FIG. 6 shows the industry standard bolt hole pattern, which is centered in junction box backs for mounting purposes. In this standard practice hole pattern, dimension "a" is approximately 0.75" and dimension "b" is approximately 1.28".
FIGS. 7 and 8 show alternative embodiments of the present invention, support brackets 50 and 60 respectively. In FIG. 7, attachment for conduit clamps 36 to circular support bracket 50 is provided by a plurality of holes 54 arranged along an arcuate path so as to permit alignment with any chosen entry port. As in FIG. 1, hole patterns 24 and 26 are provided for assembly and mounting purposes. The stiffness required for conduit support is provided either by using material heavier than 22 ga. or by formed stiffening beads 56. In FIG. 8, support bracket 60 is made in a square cut shape with straight slots 64 for attaching conduit clamps 36. Stiffness for supporting conduits is provided by bent flanges 66 or by use of heavier material. It will be noted that in either case, a greater amount of material is required for an equivalent unit as compared to preferred support bracket 10 or alternative 50 and that clearance of bolts 37, as provided for adjacent clamps by an arcuate clamp arrangement, is also lost.
It is to be understood that the present invention is not limited to the disclosed embodiments and may be expressed by variation or substitution of constituents within the same spirit.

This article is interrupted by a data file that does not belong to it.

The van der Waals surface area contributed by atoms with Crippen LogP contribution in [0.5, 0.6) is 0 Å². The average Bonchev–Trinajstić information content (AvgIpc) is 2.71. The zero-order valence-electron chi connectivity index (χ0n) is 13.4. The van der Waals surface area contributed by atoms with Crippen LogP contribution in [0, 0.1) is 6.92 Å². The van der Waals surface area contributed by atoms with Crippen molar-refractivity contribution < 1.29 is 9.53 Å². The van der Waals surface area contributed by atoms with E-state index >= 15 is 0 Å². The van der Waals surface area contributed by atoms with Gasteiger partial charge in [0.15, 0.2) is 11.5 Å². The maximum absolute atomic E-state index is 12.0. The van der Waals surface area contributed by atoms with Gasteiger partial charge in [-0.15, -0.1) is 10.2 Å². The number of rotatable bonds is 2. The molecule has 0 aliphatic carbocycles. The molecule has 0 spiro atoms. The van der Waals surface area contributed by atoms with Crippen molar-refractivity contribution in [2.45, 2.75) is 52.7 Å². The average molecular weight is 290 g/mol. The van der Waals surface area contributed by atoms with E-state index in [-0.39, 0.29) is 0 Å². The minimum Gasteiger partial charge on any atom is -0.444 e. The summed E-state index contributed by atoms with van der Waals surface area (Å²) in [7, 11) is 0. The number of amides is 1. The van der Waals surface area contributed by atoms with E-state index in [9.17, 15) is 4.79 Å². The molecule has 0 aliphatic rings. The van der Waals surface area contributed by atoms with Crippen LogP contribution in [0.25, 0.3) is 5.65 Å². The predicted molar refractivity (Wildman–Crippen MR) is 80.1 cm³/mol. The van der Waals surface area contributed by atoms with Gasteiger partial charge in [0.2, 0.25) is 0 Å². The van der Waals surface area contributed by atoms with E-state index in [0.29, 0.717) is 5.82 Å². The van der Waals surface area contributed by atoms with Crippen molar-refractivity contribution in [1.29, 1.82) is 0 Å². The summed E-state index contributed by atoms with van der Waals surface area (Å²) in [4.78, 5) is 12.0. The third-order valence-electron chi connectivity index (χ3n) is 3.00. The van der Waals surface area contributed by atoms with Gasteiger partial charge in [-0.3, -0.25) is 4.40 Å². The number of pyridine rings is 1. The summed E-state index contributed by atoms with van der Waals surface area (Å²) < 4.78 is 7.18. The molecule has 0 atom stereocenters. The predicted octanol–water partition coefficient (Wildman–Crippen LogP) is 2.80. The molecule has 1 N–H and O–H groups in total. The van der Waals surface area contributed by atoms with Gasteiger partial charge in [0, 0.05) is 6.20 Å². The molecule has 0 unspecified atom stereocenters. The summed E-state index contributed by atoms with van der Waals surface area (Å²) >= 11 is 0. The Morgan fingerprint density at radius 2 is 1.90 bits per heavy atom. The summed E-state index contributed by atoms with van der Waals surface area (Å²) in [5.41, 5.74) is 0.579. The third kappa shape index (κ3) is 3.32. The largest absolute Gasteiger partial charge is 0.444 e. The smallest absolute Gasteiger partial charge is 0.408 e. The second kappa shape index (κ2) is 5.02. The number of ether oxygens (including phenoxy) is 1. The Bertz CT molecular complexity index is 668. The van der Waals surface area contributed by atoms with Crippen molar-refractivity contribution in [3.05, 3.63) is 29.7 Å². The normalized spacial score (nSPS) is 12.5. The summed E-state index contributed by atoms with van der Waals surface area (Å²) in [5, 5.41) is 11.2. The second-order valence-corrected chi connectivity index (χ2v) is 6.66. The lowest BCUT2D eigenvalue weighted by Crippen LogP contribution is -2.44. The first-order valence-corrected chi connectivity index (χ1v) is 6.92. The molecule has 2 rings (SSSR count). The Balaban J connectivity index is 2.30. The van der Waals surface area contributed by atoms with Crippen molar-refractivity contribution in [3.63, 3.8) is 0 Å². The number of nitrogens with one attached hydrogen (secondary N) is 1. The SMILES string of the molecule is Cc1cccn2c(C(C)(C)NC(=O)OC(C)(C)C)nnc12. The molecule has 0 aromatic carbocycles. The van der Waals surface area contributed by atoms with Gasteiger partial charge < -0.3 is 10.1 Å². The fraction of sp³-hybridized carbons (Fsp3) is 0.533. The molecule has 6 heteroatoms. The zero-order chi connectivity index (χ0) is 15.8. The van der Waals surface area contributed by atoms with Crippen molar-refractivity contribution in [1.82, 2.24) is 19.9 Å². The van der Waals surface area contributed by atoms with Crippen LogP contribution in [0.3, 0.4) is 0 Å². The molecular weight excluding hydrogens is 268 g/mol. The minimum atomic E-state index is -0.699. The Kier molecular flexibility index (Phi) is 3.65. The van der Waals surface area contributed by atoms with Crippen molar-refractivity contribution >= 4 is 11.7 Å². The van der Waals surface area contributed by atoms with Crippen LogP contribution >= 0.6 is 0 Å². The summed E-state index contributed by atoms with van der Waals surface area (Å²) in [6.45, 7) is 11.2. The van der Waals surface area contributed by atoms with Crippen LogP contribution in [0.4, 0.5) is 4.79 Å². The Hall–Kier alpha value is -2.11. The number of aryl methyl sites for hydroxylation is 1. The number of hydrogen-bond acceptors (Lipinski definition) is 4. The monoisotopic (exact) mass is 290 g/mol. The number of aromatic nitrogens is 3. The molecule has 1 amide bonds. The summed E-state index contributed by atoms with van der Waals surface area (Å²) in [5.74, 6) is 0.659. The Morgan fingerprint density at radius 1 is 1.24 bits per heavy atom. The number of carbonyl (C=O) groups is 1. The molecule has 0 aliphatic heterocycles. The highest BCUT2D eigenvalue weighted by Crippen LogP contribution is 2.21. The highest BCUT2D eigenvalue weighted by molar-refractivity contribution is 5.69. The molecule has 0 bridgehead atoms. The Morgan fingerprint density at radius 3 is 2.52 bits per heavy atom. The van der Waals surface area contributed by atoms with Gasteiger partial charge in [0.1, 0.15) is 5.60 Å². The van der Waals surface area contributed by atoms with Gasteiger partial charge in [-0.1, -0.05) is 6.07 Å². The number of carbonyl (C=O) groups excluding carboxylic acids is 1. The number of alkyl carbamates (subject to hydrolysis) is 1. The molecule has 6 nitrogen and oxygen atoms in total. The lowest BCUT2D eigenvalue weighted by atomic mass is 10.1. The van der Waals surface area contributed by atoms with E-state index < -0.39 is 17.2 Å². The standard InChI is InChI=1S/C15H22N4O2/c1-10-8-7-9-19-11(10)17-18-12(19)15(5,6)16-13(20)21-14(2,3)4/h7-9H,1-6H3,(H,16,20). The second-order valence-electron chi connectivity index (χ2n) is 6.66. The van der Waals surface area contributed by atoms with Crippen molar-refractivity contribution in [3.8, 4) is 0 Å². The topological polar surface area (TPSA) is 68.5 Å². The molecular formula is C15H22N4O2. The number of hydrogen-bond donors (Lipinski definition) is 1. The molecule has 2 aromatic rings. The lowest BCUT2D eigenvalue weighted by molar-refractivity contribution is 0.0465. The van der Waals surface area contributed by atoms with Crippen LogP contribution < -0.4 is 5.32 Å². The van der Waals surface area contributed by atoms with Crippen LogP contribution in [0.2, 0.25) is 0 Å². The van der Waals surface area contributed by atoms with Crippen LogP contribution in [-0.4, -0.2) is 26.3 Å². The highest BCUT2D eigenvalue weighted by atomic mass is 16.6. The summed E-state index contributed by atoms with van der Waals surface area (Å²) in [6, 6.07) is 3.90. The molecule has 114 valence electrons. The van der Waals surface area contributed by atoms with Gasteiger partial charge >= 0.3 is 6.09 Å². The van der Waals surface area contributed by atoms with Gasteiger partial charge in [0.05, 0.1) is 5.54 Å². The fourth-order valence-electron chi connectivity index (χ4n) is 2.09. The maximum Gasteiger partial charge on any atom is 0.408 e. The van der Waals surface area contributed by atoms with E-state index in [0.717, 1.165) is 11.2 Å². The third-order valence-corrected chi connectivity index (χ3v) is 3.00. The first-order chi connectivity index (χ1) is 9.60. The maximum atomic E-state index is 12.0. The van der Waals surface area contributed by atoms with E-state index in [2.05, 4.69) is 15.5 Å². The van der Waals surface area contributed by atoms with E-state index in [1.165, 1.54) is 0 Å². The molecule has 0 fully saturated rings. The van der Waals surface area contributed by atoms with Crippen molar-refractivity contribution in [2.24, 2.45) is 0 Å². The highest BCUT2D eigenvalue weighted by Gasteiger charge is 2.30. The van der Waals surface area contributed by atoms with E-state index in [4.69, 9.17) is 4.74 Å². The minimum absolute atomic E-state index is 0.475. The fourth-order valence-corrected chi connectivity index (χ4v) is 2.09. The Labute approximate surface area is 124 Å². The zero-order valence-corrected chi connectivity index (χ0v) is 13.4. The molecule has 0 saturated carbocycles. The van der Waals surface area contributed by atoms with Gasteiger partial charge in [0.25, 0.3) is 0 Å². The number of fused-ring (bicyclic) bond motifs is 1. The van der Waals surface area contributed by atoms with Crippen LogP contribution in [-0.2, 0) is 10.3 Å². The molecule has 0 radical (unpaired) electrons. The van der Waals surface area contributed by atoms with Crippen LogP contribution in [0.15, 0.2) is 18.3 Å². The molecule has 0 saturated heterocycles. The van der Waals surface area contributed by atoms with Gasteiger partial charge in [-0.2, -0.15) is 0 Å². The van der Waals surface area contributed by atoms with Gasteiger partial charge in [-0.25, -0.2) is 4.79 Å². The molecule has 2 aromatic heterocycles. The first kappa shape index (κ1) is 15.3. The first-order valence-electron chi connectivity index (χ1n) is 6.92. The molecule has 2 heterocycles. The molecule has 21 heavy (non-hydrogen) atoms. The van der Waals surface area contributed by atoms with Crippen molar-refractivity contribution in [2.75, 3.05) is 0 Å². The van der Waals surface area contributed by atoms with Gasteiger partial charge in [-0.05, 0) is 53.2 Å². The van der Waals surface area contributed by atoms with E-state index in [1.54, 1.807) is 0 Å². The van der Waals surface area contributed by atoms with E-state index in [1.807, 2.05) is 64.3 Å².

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|Citing Patent||Filing date||Publication date||Applicant||Title|
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|U.S. Classification||174/57, 174/665, 220/3.7|
|International Classification||H02G3/12, H02G3/10|
|Cooperative Classification||H02G3/10, H02G3/125|
|European Classification||H02G3/10, H02G3/12F2|
|Jul 31, 1996||AS||Assignment|
Owner name: PARSEC PRODUCTS, INC., TEXAS
Free format text: ASSIGNMENT OF ASSIGNORS INTEREST;ASSIGNOR:COLLARD, BOBBY;REEL/FRAME:008168/0731
Effective date: 19960625
|Jun 7, 2001||FPAY||Fee payment|
Year of fee payment: 4
|Jun 15, 2005||FPAY||Fee payment|
Year of fee payment: 8
|Jun 22, 2009||REMI||Maintenance fee reminder mailed|
|Dec 16, 2009||LAPS||Lapse for failure to pay maintenance fees|
|Feb 2, 2010||FP||Expired due to failure to pay maintenance fee|
Effective date: 20091216